Monday, September 03, 2007

"Fuld og skæv og bange vakled’ jeg til Mollys kammer"

Originally written in late 2002 with some updating over the years. Smart-ass tone is vintage to the period.

In permanent rotation on my playlist is one variant or another of that Celtic classic known as Whiskey in the Jar. This is the song with the highwayman relieving a uniformed officer of a substantial amount of cash and returning, with cash in hand, to a woman who betrays him to his erstwhile victim. The song with the 'wack fo the daddy oh" chorus. The song covered by the Clancy Brothers, the Dubliners, the Pogues, Tempest and every bar band from here to Buffalo New York.

Now, in the world of folk music, there is no such thing as the ‘correct’ version of a song, but there is certainly such thing as a ‘favorite version’ or ‘the kick-ass version’ or perhaps even ‘the only f*ck*ng goddamn version worth playing.’ And in that category, there is for me only one version of Whiskey in the Jar.

And that would be the song with the nasty sawed-off guitar riff that tears through the lyrics EXACTLY in the way a primer-coated late-model Camaro, filled with empty cans of Bud and a bunch of teenage thugs ditching shop class, tears through a high school parking lot.

The song that CD Universe lists as “heavy metal.” The song ably covered by Metallica. The song with Molly instead of Jenny.

Yes, the song by Thin Lizzy.

It is not just a question of style. Thin Lizzy’s version of Whiskey in the Jar just tells a better story than the one you are likely to hear from the local bar band. Plot, pacing, characterization – line for line Thin Lizzy’s Whiskey in the Jar delivers a cynical classic of greed and betrayal. All other ‘Whiskeys’ – particularly the ‘Jenny’ labels –are just inferior rotgut blends. It’s Jameson vs Yukon Jack.

But let’s examine in detail…

First, there’s the encounter on the highway, which manages to suggest both premeditation and opportunism – an ambiguity of motives and consequences that persists throughout Thin Lizzy’s version:

As I was goin' over the Cork and Kerry mountains
I saw Captain Farrell and his money he was countin'
I first produced my pistol and then produced my rapier
With some geographic confusion aside, most versions get immediately to this point. Even the one where Sergeant Pepper has been promoted out of his post as band leader:

As I was a-walkin' 'round
Kilgary Mountain
I met with Captain Pepper
as his money he was countin'
I rattled my pistols and
I drew forth my saber.
Actually, I always thought one rattled sabers and drew forth pistols, but threatening weapons have been produced and that’s the important thing. As for ‘walking ‘round a mountain’ it just seems like it would take some time.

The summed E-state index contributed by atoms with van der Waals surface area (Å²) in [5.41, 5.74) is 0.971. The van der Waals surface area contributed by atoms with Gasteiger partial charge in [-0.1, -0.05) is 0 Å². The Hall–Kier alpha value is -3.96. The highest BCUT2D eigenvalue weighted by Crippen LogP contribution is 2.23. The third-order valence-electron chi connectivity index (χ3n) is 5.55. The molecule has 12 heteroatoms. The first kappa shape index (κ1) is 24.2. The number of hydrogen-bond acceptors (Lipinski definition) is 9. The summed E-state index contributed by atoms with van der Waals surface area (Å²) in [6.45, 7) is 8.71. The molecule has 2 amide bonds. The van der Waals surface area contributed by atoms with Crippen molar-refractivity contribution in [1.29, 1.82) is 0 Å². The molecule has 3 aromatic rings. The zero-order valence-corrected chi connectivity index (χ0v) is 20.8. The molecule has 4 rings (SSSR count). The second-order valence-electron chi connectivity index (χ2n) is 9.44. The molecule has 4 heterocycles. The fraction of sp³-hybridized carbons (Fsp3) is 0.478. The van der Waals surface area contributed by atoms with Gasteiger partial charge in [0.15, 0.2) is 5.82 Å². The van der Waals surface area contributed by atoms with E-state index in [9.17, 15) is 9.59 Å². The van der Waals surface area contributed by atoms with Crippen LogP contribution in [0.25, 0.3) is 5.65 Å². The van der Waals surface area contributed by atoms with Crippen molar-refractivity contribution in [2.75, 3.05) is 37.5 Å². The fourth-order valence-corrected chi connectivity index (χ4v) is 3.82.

Then most versions -- the ‘Jenny’ versions1 -- just get silly:

As I was a going over
Gillgarry Mountain,
I spied Colonel Farrell and
his money he was countin'.
First I drew me pistol
and then I drew me rapier,
Sayin' stand and deliver
for I am your bold deceiver.
"For I am your bold deceiver?" What kind of hold-up line is that? What the hell is a "bold deceiver"? Frankly, it sounds like something Amanda Wingfield would buy for her glass figurine-collecting daughter Laura in the first draft of a Tennessee Williams play: "Now, Laura dear, be sure to pin those bold deceivers securely in your bodice, so your gentlemen callers don’t discover our little secret..."

Yeah, maybe when Colonel Mustard is finished giggling he’ll hand over the loot, but for the moment he’s being robbed by Trelane, the childish alien with Liberace’s wardrobe in Star Trek: Original Series. Whereas,

I first produced my pistol and then produced my rapier
I said stand and deliver or the devil he may take ya
makes a far more effective threat.

Then there’s the chorus; the “Musha ring um du rum da” part which I have no complaints with in any version2. But let me point out that Thin Lizzy injects more menace into “Musha ring dum a doo dum a da” than you’d expect. They’ve got your “Whack fol my daddy-o” swinging.

The second verse introduces our third character. In most versions, she’s named Jenny:

He counted out his money and it made a pretty penny,
I put it in me pocket to take home to darling' Jenny.
She sighed and swore she loved me and never would deceive me,
But the devil take the women for they always lie so easy.
Nice pun there on ‘lie so easy.” Yes, I expect they do, especially when a pile of gold coins is on the table. But this is Jenny, the heroine of the lesser Whiskeys and it’s just an obvious rhyme with penny. There’s another traditional version with a rhyme that introduces us to Molly:

The shinin' golden coins
did look so bright and jolly
I took 'em with me home and
I gave 'em to my Molly
She promised and she vowed that
she never would deceive me
But the devil's in the women and
they never can be easy
Although Molly’s shortcomings will soon be undeniable, it’s not worth a sweeping generalization of the failures of womankind. And, besides, the pun on easy is gone, which is a shame. Molly and/or Jenny couldn’t be easier if it was Girls Gone Wild on Bourbon Street and you’re the lucky sod holding the video camera.

So it’s with a rocker’s sneer at the requirements of rhyme and rhythm that Thin Lizzy gives us another story:

I took all of his money and it was a pretty penny
I took all of his money, yeah, I brought it home to Molly
She swore that she'd love me, never would she leave me
But the devil take that woman, for you know she tricked me easy
Which is a good thing, because the word “jolly” has no business in a rock song, unless it is followed by the word “roger.” And “roger” is a dicey word in any genre, so it’s best to avoid the whole business altogether.

Thin Lizzy’s Molly is a secret unto herself. She’s warm and loving; she’s full of tricks. And, in the lesser versions, as Jenny she may have cause for complaint:

I went into me chamber
all for to take a slumber
To dream of gold and girls
and of course it was no wonder.